The coronavirus pandemic has given rise to a new wave of cybercrime as more and more people transition their lives online amid ongoing stay-at-home orders in New York and other states. Zoom has seen widespread use for distance learning, work meetings, fitness classes and more. While the videoconferencing platform has experienced a surge in popularity, law enforcement officials have noted that it is also being used for pranks, harassment and coordinated online attacks.
Federal prosecutors recently warned that so-called Zoombombing is now a federal offense that could lead to fines or imprisonment. It occurs when someone hacks into a public or private Zoom meeting to broadcast pornography, offensive videos, threatening language or other disruptive content. The FBI said offenders can be charged with fraud, hate crimes, using a computer to commit a crime or transmitting threatening communications.
In a recent case, a teenage student allegedly conspired with a YouTuber in New York to disrupt an online classroom on Zoom. The YouTuber, who has millions of followers, was accused of using “obscene language and gestures.” The teenager was charged with conspiracy to commit fifth-degree computer crime, fifth-degree computer crime and breach of peace.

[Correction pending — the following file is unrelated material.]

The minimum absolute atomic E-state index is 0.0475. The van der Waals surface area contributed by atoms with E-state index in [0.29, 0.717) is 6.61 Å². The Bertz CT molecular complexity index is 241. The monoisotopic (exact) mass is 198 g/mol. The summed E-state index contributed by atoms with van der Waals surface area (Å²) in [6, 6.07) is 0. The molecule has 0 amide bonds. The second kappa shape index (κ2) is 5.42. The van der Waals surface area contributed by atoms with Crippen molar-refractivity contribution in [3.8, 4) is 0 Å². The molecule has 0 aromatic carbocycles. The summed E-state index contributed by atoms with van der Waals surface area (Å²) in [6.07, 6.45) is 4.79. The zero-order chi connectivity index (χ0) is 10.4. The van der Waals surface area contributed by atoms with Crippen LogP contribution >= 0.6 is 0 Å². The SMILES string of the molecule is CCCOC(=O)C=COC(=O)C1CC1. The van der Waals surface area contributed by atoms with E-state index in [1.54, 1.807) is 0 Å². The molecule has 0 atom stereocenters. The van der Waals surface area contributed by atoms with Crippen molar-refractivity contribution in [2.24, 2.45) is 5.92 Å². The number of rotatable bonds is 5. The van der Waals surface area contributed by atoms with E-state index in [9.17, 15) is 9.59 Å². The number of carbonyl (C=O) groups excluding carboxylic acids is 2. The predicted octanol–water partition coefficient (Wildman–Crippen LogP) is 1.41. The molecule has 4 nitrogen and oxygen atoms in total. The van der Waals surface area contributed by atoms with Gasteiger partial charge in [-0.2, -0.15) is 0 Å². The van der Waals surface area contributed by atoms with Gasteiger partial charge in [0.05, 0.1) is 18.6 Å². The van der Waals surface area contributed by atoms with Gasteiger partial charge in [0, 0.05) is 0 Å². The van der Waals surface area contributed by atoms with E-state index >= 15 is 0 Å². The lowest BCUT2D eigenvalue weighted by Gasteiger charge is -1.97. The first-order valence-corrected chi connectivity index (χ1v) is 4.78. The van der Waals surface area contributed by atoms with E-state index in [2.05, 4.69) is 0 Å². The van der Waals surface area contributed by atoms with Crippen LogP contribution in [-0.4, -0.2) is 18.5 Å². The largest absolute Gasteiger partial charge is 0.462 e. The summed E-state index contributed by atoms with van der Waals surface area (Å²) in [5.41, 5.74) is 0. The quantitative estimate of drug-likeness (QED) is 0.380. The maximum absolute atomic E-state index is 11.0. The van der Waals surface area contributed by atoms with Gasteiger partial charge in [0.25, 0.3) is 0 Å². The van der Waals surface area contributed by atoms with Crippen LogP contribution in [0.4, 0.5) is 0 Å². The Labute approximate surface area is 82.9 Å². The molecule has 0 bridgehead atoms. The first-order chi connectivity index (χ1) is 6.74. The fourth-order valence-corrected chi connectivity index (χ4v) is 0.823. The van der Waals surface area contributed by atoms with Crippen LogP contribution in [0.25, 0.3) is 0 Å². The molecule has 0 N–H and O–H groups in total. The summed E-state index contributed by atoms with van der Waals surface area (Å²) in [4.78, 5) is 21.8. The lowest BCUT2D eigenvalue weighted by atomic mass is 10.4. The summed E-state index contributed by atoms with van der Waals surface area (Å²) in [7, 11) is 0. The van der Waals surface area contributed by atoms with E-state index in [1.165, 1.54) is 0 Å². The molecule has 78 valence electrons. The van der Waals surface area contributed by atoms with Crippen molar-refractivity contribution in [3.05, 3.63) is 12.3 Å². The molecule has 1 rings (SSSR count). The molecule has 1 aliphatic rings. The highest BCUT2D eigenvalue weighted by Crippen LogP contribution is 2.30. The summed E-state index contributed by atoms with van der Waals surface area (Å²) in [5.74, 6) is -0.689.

The FBI advised schools, businesses and others using Zoom to make sure their online meetings are on the private setting. The agency also urged users to install the latest app updates and to avoid sharing videoconferencing links over social media.
If you have been accused of a cybercrime, contact Brill Legal Group. We are experienced in handling hacking, phishing and other internet crimes. While our defense lawyers are working remotely for health and safety reasons during the coronavirus pandemic, we are still available to discuss your case.